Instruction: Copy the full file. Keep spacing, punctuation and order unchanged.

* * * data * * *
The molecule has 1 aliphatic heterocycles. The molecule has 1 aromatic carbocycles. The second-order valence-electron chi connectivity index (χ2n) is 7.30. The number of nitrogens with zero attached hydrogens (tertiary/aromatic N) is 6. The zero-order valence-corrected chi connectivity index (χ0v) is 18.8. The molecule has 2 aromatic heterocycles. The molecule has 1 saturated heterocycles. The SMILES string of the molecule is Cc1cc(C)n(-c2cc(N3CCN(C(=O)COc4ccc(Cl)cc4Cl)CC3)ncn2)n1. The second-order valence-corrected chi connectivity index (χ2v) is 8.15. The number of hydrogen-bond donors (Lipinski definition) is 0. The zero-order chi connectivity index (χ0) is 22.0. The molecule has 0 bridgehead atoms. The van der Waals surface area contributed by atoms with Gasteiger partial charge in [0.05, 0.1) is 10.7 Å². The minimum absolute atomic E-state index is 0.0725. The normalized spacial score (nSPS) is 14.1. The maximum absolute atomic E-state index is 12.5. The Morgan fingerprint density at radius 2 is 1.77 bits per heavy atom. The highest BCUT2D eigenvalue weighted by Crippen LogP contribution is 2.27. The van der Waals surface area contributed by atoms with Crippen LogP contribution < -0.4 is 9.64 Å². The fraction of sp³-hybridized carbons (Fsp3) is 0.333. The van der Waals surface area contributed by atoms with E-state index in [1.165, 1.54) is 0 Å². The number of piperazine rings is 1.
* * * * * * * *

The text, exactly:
The molecule has 1 aliphatic heterocycles. The molecule has 1 aromatic carbocycles. The second-order valence-electron chi connectivity index (χ2n) is 7.30. The number of nitrogens with zero attached hydrogens (tertiary/aromatic N) is 6. The zero-order valence-corrected chi connectivity index (χ0v) is 18.8. The molecule has 2 aromatic heterocycles. The molecule has 1 saturated heterocycles. The SMILES string of the molecule is Cc1cc(C)n(-c2cc(N3CCN(C(=O)COc4ccc(Cl)cc4Cl)CC3)ncn2)n1. The second-order valence-corrected chi connectivity index (χ2v) is 8.15. The number of hydrogen-bond donors (Lipinski definition) is 0. The zero-order chi connectivity index (χ0) is 22.0. The molecule has 0 bridgehead atoms. The van der Waals surface area contributed by atoms with Gasteiger partial charge in [0.05, 0.1) is 10.7 Å². The minimum absolute atomic E-state index is 0.0725. The normalized spacial score (nSPS) is 14.1. The maximum absolute atomic E-state index is 12.5. The Morgan fingerprint density at radius 2 is 1.77 bits per heavy atom. The highest BCUT2D eigenvalue weighted by Crippen LogP contribution is 2.27. The van der Waals surface area contributed by atoms with Crippen LogP contribution < -0.4 is 9.64 Å². The fraction of sp³-hybridized carbons (Fsp3) is 0.333. The van der Waals surface area contributed by atoms with E-state index in [1.165, 1.54) is 0 Å². The number of piperazine rings is 1.